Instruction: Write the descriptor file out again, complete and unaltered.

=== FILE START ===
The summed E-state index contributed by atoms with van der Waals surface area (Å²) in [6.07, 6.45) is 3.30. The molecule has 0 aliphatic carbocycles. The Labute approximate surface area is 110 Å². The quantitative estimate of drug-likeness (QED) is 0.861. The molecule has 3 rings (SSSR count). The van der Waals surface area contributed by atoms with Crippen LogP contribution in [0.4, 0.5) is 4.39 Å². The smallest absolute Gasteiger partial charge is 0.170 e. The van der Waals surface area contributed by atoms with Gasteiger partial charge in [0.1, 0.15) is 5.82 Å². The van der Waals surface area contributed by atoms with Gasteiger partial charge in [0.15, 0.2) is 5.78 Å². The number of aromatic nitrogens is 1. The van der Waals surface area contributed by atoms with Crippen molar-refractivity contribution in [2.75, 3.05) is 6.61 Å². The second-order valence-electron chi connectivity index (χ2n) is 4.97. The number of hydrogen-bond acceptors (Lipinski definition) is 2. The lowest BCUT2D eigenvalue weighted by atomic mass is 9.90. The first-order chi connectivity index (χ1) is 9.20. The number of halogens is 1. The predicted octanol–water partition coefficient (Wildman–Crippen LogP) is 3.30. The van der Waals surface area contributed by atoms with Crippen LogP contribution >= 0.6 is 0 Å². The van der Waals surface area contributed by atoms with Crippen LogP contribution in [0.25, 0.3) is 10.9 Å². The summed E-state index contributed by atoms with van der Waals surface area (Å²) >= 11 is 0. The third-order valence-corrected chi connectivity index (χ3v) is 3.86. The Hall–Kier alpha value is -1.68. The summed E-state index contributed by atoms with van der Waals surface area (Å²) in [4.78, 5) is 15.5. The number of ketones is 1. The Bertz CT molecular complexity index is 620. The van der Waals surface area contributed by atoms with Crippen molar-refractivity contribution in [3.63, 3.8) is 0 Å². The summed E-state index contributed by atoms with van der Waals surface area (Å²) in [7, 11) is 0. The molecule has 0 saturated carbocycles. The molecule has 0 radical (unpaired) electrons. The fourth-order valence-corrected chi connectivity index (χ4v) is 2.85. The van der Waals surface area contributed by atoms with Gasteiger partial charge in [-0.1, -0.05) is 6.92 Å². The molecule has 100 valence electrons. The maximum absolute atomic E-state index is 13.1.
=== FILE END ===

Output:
The summed E-state index contributed by atoms with van der Waals surface area (Å²) in [6.07, 6.45) is 3.30. The molecule has 0 aliphatic carbocycles. The Labute approximate surface area is 110 Å². The quantitative estimate of drug-likeness (QED) is 0.861. The molecule has 3 rings (SSSR count). The van der Waals surface area contributed by atoms with Crippen LogP contribution in [0.4, 0.5) is 4.39 Å². The smallest absolute Gasteiger partial charge is 0.170 e. The van der Waals surface area contributed by atoms with Gasteiger partial charge in [0.1, 0.15) is 5.82 Å². The van der Waals surface area contributed by atoms with Gasteiger partial charge in [0.15, 0.2) is 5.78 Å². The number of aromatic nitrogens is 1. The van der Waals surface area contributed by atoms with Crippen molar-refractivity contribution in [2.75, 3.05) is 6.61 Å². The second-order valence-electron chi connectivity index (χ2n) is 4.97. The number of hydrogen-bond acceptors (Lipinski definition) is 2. The lowest BCUT2D eigenvalue weighted by atomic mass is 9.90. The first-order chi connectivity index (χ1) is 9.20. The number of halogens is 1. The predicted octanol–water partition coefficient (Wildman–Crippen LogP) is 3.30. The van der Waals surface area contributed by atoms with Crippen LogP contribution >= 0.6 is 0 Å². The van der Waals surface area contributed by atoms with Crippen LogP contribution in [0.25, 0.3) is 10.9 Å². The summed E-state index contributed by atoms with van der Waals surface area (Å²) >= 11 is 0. The third-order valence-corrected chi connectivity index (χ3v) is 3.86. The Hall–Kier alpha value is -1.68. The summed E-state index contributed by atoms with van der Waals surface area (Å²) in [4.78, 5) is 15.5. The number of ketones is 1. The Bertz CT molecular complexity index is 620. The van der Waals surface area contributed by atoms with Crippen molar-refractivity contribution in [3.63, 3.8) is 0 Å². The summed E-state index contributed by atoms with van der Waals surface area (Å²) in [7, 11) is 0. The molecule has 0 saturated carbocycles. The molecule has 0 radical (unpaired) electrons. The fourth-order valence-corrected chi connectivity index (χ4v) is 2.85. The van der Waals surface area contributed by atoms with Gasteiger partial charge in [-0.1, -0.05) is 6.92 Å². The molecule has 100 valence electrons. The maximum absolute atomic E-state index is 13.1.